MBK Meal ProgramsAs My Brother’s Keeper continues to expand our services for the 21229 area, we continue to stay true to where we began. In the early 1980’s, My Brother’s Keeper was simply a safe place for nearby residents to grab a bite to eat and warm cup of coffee. In 2014, our program has grown to incorporate job searches, job security, youth programs, health services, and social programs for 21229 residents, while also expanding our meal programs. What began as a simple cup of coffee has now evolved into thousands of meals being served from our J.P. Blase Cooke Center each year. In the year 2013 alone, My Brother’s Keeper served 18,765 hot meals and 3,900 bagged lunches to 21229 residents. We have also served 11,464 meals and 2,500 bagged lunches through July of this year. During the summer of 2014, as part of collaboration with The Federal Summer Food Service Program, 610 breakfasts were served in June and July to our young guests.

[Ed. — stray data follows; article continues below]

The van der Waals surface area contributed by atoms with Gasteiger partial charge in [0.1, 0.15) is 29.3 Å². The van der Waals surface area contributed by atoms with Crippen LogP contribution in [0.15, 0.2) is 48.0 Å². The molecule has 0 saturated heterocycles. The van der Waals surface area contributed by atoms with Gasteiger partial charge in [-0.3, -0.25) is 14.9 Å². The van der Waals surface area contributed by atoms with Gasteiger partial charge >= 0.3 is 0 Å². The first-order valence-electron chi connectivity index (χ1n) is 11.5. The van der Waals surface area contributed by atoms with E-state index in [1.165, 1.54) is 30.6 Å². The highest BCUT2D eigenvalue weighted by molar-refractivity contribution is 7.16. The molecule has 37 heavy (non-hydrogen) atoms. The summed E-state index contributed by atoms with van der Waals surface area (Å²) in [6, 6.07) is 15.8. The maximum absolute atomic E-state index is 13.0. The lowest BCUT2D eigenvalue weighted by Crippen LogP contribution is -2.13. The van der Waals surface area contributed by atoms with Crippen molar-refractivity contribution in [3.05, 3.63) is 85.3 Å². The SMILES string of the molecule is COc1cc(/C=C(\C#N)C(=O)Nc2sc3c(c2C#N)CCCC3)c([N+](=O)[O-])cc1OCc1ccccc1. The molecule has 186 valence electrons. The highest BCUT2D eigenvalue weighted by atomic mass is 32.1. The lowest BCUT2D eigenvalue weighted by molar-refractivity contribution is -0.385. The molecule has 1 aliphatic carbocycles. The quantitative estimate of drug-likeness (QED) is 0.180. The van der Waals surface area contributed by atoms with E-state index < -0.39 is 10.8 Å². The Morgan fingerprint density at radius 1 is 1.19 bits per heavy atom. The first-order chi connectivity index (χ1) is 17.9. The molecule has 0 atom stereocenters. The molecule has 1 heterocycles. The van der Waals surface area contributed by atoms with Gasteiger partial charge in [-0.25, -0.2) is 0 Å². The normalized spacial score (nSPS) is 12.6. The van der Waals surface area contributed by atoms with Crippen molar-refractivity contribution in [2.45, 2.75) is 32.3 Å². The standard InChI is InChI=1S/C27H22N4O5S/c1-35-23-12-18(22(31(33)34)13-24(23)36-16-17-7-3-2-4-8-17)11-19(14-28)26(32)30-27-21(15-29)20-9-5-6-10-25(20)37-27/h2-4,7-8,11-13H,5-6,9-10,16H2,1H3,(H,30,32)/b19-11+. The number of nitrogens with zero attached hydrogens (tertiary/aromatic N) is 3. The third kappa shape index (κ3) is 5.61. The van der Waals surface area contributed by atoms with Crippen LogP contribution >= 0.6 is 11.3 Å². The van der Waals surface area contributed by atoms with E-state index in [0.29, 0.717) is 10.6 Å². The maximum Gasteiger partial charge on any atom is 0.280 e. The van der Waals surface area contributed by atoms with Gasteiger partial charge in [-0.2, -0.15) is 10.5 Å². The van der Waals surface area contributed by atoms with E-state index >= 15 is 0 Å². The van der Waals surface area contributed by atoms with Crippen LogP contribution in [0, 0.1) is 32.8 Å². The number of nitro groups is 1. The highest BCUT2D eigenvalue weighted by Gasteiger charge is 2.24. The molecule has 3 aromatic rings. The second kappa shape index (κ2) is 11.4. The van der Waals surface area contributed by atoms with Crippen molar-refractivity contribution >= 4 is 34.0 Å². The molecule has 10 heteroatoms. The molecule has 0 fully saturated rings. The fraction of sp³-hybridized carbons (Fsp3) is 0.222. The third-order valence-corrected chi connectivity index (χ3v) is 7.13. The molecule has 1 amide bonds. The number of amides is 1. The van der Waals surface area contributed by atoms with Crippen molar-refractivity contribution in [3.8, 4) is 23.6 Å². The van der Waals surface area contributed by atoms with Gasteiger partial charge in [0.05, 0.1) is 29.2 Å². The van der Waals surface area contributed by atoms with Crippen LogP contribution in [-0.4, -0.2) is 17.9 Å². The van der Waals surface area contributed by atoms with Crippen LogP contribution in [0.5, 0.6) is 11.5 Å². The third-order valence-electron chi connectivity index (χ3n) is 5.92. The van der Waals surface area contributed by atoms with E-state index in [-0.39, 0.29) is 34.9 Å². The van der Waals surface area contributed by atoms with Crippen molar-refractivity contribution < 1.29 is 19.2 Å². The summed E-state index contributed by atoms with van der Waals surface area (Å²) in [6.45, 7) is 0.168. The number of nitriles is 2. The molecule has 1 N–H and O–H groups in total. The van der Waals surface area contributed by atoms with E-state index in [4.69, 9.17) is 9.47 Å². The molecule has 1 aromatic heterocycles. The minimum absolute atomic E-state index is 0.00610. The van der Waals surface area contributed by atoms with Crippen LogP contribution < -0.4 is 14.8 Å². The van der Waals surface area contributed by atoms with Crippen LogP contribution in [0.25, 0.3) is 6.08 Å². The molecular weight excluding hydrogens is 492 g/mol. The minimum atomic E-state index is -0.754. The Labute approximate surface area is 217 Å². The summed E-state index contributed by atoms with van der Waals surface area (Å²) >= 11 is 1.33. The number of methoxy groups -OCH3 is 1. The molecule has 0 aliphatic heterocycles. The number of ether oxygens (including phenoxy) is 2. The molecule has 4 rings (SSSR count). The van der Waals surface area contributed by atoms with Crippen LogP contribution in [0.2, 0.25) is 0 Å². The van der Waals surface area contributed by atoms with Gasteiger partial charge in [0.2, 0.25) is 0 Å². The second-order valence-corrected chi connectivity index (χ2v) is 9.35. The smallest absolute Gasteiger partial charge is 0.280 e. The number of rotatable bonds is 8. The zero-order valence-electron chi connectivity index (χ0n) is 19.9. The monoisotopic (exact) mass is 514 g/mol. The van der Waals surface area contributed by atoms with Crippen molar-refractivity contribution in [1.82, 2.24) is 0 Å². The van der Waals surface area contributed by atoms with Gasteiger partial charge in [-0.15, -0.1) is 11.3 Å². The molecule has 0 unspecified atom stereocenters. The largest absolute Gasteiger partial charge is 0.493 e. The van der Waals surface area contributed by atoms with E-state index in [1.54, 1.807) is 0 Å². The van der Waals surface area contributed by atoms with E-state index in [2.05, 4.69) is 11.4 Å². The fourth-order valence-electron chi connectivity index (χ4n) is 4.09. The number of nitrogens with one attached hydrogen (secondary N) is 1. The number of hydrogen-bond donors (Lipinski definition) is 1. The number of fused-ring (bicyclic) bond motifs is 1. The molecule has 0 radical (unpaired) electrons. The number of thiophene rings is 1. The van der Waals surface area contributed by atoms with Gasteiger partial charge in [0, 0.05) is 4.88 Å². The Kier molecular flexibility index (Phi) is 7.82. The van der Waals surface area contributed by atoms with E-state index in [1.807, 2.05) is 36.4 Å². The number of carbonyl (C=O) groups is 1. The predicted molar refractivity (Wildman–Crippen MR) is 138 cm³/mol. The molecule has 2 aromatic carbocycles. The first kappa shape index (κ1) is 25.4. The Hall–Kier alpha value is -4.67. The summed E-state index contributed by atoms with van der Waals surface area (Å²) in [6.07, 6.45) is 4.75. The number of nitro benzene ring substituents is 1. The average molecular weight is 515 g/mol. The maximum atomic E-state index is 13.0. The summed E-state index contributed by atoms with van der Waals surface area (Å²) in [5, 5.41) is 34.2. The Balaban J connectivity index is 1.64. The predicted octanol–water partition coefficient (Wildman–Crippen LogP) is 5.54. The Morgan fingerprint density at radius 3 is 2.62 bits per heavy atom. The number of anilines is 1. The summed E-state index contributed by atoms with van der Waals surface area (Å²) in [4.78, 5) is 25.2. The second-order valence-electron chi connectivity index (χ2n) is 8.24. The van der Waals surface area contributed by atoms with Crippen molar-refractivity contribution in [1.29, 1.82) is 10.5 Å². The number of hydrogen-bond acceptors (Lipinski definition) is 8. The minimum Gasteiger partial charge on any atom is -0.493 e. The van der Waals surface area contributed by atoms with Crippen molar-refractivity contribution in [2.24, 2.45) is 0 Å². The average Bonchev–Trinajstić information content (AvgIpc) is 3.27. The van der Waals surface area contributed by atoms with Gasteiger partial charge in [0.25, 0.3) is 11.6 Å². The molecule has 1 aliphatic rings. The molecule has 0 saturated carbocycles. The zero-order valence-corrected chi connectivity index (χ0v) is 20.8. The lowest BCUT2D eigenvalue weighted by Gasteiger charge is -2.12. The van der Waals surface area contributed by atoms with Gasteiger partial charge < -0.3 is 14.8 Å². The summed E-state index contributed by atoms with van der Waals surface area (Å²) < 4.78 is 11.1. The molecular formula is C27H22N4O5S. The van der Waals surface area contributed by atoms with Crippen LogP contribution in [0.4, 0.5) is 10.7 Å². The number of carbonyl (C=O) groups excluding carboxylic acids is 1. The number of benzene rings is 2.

Our programs strive to not only help keep stomachs full in the neighborhood, but to also educate the community about food. While My Brother’s Keeper tries to make healthy and fresh foods available to the 21229 area, residents need to know how to prepare the foods in order to take full advantage of these food opportunities.

Our Meal Programs

  1. Hot Meal Program– Thanks to our coordination with the community, our kitchen manager Gordon Crockett, his assistant Dorothy Kent and our volunteers, are able to provide delicious and healthy hot meals for the 21229 residents. Meals are served 5 per week during the months of June to August and 6 per week during the months of September to May.
  2. Bag Lunch Program– Through the kind actions of the St. Joseph Monastery, our residents are also able to take healthy meals home with them through our bagged lunch program.